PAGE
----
Here at Constructech, we have been watching the skilled labor shortage very closely, as the percentage of companies experiencing the shortage continues to rise and an influx of new programs develop.

The latest Commercial Construction Index shows that nearly 90% of contractors are reporting a skilled labor shortage in the United States. Conversely, in the United Kingdom, 38% of industry professionals recognize that squeezed access to labor is a concern.

We even see that PlanGrid—which was recently acquired by Autodesk—is taking steps to address the gap in construction. Earlier this year, it announced PlanGrid for Schools & Unions, which is a program to empower construction workers by giving schools and unions access to its software.

And, of course, this is only one example. Many technology providers are offering software licenses to schools in an attempt to help students become more savvy with systems.

Looking beyond this announcement, there are a couple natural solutions to fill in this gap that we have talked about here and on Constructech TV: greater government regulation and public policy, heightened adoption of technology in construction firms, and partner with local high school or colleges to encourage greater involvement in the trades a younger age.

But my questions are these: Is enough being done in these areas? Are there other areas that we need to be exploring to solve this shortage? Is it going to be enough to fuel the industry with what it needs to build more complex projects?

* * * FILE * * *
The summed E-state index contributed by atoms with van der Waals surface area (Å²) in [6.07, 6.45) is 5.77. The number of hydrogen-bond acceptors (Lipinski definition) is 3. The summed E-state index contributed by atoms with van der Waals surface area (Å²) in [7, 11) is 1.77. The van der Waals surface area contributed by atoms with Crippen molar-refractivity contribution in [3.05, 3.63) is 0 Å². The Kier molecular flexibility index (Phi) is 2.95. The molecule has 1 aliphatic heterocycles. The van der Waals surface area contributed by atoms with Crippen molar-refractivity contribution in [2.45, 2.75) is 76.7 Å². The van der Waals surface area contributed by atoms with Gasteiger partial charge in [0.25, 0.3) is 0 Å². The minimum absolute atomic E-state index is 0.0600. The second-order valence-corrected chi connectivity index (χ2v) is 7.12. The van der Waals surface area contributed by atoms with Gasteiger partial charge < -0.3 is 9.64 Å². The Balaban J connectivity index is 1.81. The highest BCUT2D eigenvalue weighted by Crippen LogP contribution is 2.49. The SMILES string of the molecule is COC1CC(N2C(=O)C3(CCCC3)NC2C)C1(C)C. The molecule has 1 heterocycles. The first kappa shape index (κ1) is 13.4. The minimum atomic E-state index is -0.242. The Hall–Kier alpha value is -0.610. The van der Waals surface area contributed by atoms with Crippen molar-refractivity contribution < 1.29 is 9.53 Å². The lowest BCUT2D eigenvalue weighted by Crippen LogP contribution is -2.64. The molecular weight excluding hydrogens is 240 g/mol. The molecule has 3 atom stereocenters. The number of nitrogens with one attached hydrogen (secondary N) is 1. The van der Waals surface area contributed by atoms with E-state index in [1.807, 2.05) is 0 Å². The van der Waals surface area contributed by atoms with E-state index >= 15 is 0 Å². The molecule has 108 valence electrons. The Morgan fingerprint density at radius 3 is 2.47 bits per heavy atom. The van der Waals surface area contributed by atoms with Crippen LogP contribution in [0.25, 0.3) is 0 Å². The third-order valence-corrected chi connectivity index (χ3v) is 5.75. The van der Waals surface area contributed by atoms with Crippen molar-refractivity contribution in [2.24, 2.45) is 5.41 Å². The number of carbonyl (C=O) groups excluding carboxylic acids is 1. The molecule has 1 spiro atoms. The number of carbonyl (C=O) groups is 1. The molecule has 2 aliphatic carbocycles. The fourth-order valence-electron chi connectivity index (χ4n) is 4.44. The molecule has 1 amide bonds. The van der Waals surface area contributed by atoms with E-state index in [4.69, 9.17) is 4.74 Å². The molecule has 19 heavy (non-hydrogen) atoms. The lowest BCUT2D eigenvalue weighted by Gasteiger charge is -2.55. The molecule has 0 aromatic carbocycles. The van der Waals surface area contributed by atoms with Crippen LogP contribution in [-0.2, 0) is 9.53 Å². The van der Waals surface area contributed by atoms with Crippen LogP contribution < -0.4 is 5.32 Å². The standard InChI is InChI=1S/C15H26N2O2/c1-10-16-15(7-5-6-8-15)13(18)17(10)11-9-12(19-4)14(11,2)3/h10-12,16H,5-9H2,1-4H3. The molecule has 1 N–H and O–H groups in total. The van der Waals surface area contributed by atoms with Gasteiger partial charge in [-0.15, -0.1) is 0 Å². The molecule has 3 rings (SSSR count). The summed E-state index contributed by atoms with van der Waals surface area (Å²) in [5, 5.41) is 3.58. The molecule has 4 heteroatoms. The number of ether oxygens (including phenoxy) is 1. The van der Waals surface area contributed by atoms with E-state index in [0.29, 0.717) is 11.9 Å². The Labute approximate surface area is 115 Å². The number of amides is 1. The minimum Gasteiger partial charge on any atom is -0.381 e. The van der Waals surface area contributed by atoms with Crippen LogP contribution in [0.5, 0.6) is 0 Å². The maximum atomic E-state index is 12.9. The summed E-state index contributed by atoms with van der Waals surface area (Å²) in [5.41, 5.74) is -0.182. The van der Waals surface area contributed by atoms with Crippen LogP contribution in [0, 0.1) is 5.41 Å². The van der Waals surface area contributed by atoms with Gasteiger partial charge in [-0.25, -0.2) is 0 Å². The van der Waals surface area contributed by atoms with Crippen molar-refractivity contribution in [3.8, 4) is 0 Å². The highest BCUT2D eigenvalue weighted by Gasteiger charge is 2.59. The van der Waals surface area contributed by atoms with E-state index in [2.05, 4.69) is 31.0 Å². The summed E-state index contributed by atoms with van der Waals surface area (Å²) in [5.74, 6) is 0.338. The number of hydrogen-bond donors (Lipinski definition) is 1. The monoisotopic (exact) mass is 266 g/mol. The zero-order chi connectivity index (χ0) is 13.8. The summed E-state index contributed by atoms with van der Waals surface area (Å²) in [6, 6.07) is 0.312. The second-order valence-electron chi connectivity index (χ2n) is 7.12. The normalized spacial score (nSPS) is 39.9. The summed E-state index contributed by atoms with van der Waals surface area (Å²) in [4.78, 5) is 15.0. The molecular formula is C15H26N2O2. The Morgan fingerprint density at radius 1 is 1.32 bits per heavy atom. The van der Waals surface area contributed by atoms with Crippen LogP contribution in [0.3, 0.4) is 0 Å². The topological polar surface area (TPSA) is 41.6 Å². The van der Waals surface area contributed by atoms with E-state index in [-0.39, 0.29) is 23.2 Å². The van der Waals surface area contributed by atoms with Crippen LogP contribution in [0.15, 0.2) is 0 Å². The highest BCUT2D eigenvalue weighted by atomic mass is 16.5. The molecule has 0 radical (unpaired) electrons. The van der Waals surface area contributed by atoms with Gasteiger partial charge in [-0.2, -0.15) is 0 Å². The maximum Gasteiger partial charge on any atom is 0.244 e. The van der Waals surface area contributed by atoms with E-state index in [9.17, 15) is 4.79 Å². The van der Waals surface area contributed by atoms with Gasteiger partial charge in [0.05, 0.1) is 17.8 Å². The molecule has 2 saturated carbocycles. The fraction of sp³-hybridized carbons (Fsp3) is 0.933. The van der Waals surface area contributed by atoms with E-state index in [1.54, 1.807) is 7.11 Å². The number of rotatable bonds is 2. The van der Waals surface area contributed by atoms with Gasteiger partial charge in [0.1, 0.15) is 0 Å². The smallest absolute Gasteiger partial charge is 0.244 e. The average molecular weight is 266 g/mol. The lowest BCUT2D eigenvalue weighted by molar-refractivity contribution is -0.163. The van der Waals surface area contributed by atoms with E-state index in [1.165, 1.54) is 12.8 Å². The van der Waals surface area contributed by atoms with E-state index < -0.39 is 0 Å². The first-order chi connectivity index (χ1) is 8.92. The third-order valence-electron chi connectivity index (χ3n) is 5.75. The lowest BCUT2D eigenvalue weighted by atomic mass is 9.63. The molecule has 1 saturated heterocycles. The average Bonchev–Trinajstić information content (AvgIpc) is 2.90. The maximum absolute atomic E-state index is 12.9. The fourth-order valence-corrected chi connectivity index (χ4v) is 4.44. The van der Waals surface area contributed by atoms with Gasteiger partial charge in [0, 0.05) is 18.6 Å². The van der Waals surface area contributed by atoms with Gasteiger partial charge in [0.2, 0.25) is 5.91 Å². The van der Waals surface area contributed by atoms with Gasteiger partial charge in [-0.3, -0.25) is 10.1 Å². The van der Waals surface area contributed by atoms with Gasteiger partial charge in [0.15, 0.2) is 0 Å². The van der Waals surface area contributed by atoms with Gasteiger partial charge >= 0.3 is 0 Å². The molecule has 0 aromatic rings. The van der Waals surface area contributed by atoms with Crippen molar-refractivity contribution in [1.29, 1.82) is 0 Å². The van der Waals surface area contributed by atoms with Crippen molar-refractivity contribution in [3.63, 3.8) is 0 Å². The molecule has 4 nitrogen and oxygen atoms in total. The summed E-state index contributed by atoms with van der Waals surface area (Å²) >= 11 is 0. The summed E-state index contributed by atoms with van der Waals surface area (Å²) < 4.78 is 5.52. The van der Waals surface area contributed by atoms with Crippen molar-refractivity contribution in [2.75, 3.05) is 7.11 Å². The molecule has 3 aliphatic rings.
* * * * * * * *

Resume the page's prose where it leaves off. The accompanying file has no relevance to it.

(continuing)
Paul Wellener, vice chairman, Deloitte, and the leader of the U.S. Industrial Products & Construction Practice, Deloitte Consulting, believes the answer is yes!—He says, there is, in fact, enough is being done.

Last week, at CES, he sat down with Peggy Smedley on a livestreaming broadcast of The Peggy Smedley Show to discuss the skills gap in the manufacturing industry—which correlates to what is happening in construction. In the interview, he suggests that we are going to see the skills gap get close with a greater investment in technology—and he believes we will continues to narrow and even fill the skills gap, if we take the right steps.

With this focus in mind, what steps is your construction company taking today? What is your plan for the next year? What do you believe needs to happen in the industry as a whole to help solve this challenge?

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Laura Black
Laura Blackeditor